Stephan said the syndicate "can have early insight into what we're developing. They can help us decide whether to keep going or kill a project based on market drivers. And then they can seed-fund early initiatives to get them into the marketplace."
Key to Ignite's work will be a partnership with Inova Health System, northern Virginia's largest not-for-profit healthcare provider. Inova has committed $25 million over five years to the institute, and has named Stephan executive director of Inova's Translational and Personalized Medicine Center. The partnership is designed to offer Inova patients access to new diagnostics and treatments developed by the center.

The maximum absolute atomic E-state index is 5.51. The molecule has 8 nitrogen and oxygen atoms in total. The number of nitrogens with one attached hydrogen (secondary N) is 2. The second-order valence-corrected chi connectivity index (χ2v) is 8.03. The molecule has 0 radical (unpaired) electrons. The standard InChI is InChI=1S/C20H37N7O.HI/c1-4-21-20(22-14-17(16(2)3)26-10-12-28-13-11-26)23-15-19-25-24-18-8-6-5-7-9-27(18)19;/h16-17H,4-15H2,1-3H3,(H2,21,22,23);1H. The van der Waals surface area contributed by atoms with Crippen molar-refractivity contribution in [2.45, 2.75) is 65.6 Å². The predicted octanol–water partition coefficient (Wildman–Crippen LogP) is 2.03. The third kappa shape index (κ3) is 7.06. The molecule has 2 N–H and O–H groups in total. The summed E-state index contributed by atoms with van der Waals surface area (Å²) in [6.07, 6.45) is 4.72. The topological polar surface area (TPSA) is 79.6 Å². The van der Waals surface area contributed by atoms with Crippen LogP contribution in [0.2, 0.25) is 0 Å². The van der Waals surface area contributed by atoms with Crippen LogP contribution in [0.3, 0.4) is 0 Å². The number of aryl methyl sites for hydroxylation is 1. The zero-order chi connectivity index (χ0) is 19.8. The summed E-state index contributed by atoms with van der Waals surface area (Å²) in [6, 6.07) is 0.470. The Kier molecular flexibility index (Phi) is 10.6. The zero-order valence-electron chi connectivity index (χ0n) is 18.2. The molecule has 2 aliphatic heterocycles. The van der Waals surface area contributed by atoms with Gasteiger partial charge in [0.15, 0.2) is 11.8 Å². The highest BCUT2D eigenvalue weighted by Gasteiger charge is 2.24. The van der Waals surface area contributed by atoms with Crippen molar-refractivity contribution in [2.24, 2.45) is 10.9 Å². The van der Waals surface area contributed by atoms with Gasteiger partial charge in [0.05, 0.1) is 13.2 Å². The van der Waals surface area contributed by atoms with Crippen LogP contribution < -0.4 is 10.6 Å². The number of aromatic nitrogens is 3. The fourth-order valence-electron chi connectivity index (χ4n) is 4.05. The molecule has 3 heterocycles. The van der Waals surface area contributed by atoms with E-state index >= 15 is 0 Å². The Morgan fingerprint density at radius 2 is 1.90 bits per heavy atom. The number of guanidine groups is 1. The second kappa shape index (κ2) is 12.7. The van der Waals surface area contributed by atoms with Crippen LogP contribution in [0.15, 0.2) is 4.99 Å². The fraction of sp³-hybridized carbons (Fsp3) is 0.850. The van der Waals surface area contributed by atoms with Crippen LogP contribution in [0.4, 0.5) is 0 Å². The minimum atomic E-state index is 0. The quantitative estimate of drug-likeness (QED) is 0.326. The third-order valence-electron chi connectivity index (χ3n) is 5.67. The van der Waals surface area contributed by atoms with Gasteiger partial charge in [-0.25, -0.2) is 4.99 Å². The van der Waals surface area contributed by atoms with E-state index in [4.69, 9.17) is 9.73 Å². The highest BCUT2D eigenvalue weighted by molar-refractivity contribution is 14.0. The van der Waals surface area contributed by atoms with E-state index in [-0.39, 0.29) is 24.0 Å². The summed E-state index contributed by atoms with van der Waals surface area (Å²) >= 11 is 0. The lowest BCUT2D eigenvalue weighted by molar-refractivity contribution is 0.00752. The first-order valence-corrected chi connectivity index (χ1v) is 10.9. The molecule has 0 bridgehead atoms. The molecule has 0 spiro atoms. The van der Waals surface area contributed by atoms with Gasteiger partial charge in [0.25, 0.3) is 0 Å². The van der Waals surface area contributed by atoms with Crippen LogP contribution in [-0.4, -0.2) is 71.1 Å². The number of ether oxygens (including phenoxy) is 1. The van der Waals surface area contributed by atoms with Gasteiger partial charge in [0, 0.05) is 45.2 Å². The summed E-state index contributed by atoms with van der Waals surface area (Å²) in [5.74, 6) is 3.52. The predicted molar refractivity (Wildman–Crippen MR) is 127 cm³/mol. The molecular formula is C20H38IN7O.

Inova — which is based just east of Fairfax County in Falls Church, Va. — was the sort of "high-quality, high-volume, community-based healthcare system" Ignite concluded was needed to cut the time spent bringing the institute's drugs, diagnostics, and devices to market, Stephan said.
But proximity to Inova was less important to Ignite, he added, than proximity to federal officials and agencies such as the National Institutes of Health and the US Food and Drug Administration. The institute evaluated the San Francisco and Boston regions before selecting the DC region.
"When we started thinking about where to put this new genome institute, we did a survey of the national landscape, and figured that with the federal emphasis on healthcare reform, and at least verbally on personalized medicine, we wanted to be close to the epicenter of that, so the [Obama] administration could come and touch and feel what personalized medicine was all about," Stephan said.